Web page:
4a 6 4 0.3 5.0781 4.1351 0.2918685 0.0552 0.0689
5a 5 5 0.55 4.23175 5.1688 0.5350923 0.0460 0.0861
6a 4 6 0.65 3.3854 6.2026 0.6323818 0.0368 0.1034
7a 3 7 1.1 2.53905 7.2364 1.0701845 0.0276 0.1206
8a 2 8 1.25 1.6927 8.2701 1.2161188 0.0184 0.1378
9a 1 9 3.5 0.84635 9.3039 3.4051325 0.0092 0.1551

## 1b 0.3 1 9 0.253905 1.0338 8.756055 0.0028 0.0172

2b 0.4 2 8 0.33854 2.0675 7.78316 0.0037 0.0345
3b 0.2 3 7 0.16927 3.1013 6.810265 0.0018 0.0517
4b 0.2 4 6 0.16927 4.1351 5.83737 0.0018 0.06892
5b 0.5 5 5 0.423175 5.1688 4.864475 0.0046 0.0861
6b 0.7 6 4 0.592445 6.2026 3.89158 0.0064 0.1034
7b 0.7 7 3 0.592445 7.2364 2.918685 0.0064 0.1206
8b 2 8 2 1.6927 8.2701 1.94579 0.0184 0.1378
9b 0 9 1 0 9.3039 0.972895 0 0.1551

VII. Calculations
From Trial 1

## mass liq .16.927

mass liq
density
volume liq
16.927 g

20 ml

density0.84635 gml

## At 9 ml toluene & 1 ml acetic acid

0.84635 g
mass toluene9 ml
1ml

mass toluene7.61715 g .

1mol
mol toluene7.61715 g
92 g

## x(aa) = mol. fraction of toluene

xa
x aa
x ax bx c

0.082795109
x aa
0.0827951090.0172294170

x aa0.827748079

## VII. Discussion of Results

After the experiment, the densities of each reagent were calculated. The density calculated for water is 0.9729 g/mL.
The densities of each acetic acid and toluene are 1.0338 and 0.8464 g/mL respectively. Using these densities, masses and the
amount of moles needed to create a two-phase solution are calculated. With this amount of moles, the mole fractions for each trial
were calculated. These mole fractions are graph into a ternary phase diagram as shown below.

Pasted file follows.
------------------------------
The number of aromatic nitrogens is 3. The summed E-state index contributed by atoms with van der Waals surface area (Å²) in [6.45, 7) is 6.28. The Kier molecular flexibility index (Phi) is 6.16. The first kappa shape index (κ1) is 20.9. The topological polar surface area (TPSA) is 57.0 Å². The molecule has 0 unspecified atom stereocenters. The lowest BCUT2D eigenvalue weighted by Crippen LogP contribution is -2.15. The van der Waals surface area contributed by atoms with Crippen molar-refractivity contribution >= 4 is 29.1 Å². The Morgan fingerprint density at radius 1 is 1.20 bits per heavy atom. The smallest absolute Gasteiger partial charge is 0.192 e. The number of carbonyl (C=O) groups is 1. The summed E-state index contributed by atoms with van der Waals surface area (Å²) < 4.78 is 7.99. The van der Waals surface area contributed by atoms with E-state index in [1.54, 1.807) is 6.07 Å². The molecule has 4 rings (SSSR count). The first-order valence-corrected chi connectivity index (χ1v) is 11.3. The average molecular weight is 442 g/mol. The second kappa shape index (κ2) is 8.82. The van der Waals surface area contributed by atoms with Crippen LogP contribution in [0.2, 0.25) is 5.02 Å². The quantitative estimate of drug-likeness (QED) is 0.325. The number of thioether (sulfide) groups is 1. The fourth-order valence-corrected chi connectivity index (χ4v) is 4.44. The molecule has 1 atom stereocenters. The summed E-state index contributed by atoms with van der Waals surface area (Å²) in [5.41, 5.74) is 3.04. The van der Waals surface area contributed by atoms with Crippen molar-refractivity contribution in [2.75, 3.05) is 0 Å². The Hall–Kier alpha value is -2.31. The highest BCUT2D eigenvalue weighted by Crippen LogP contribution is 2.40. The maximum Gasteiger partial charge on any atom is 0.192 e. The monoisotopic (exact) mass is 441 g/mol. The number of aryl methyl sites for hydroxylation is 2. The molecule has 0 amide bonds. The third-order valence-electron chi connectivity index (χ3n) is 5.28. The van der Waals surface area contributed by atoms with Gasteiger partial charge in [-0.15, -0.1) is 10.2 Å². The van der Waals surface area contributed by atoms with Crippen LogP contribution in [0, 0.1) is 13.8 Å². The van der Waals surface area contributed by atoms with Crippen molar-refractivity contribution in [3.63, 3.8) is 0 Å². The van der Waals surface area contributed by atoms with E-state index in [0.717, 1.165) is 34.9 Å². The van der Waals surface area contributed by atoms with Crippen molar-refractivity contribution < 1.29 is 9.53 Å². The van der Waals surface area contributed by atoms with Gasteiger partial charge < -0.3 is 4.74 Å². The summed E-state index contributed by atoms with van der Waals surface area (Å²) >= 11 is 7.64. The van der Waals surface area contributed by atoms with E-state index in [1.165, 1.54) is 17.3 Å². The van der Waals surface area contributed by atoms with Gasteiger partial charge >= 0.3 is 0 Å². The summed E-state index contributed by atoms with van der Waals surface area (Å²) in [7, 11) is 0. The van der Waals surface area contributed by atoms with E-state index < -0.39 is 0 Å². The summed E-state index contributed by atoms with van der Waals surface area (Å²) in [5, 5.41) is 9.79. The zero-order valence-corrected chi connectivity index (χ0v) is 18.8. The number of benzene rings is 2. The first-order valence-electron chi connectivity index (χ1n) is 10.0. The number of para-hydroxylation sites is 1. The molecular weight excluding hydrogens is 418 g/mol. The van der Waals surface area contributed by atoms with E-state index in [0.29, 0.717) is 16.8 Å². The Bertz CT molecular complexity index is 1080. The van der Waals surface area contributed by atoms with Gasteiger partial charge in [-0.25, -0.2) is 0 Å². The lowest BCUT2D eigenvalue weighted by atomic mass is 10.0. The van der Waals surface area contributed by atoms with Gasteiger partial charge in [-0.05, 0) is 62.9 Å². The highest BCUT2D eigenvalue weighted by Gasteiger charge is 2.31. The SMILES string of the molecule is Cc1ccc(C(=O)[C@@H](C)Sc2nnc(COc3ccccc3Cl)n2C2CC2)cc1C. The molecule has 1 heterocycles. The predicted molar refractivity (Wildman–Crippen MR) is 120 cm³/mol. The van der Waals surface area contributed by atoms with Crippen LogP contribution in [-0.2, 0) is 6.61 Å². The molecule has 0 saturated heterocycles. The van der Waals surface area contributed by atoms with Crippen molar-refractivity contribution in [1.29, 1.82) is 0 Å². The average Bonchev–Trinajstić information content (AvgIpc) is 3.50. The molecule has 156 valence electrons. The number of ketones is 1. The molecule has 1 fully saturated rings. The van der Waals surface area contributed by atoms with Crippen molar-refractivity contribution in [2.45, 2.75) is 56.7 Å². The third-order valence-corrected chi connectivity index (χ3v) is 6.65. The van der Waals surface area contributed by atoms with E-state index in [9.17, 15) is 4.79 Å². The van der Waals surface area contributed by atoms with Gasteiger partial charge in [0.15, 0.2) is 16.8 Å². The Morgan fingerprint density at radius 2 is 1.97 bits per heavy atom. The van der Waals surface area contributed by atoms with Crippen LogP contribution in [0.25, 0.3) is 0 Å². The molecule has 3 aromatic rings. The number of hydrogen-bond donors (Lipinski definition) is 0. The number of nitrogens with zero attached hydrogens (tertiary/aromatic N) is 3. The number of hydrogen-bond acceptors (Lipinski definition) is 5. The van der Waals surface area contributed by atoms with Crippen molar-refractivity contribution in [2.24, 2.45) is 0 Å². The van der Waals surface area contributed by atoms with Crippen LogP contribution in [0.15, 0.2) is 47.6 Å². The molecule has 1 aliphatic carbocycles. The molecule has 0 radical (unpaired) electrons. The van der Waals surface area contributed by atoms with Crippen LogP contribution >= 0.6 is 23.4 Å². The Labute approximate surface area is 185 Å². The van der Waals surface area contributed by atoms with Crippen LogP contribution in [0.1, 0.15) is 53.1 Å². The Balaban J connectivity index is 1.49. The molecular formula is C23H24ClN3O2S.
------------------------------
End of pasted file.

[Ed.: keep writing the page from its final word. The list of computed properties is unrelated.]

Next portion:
As seen, the line of best fit for the phase diagram was emphasized. The regions where a solution would have a single or
two phase could be identified.

Sources of error in this experiment could be blamed at human error. This experiment surely needs a lot of accuracy in
each measurement. Slight mishaps in the calculated density could put off the mole fractions away from the right value. In the
titrations, the experimenters are dealing with small amount of liquids. Some of the titrated liquid only used up less than one mL
which a small deviation could deviate the graph from its accurate form.

X. Personal Insights

This experiment made the experimenters to remember the importance of patience in every activity. Even to the
weighing of the reagents up to the titration, the patience of the experimenters was put to test in order for them to obtain an
accurate value. While weighing the reagents, the experimenters took a while to record the mass as the analytical balance takes
time to stabilize. In the titration, the experimenters should be patient in every drop of liquid coming from the burette as a single
mishap could deviate the data from the correct one. It could be observable that patience is very essential in this experiment. No
part of the experiment should be done in haste. The experimenters could use this learning in everyday life. From the busy streets
to the long queue, they should be patient in our surrounding. The experimenters should not act hastily so that they can overtake
others but take their time efficiently to produce significant results. Likewise, in their studies, the experimenters should have
patience to learn and not give up easily.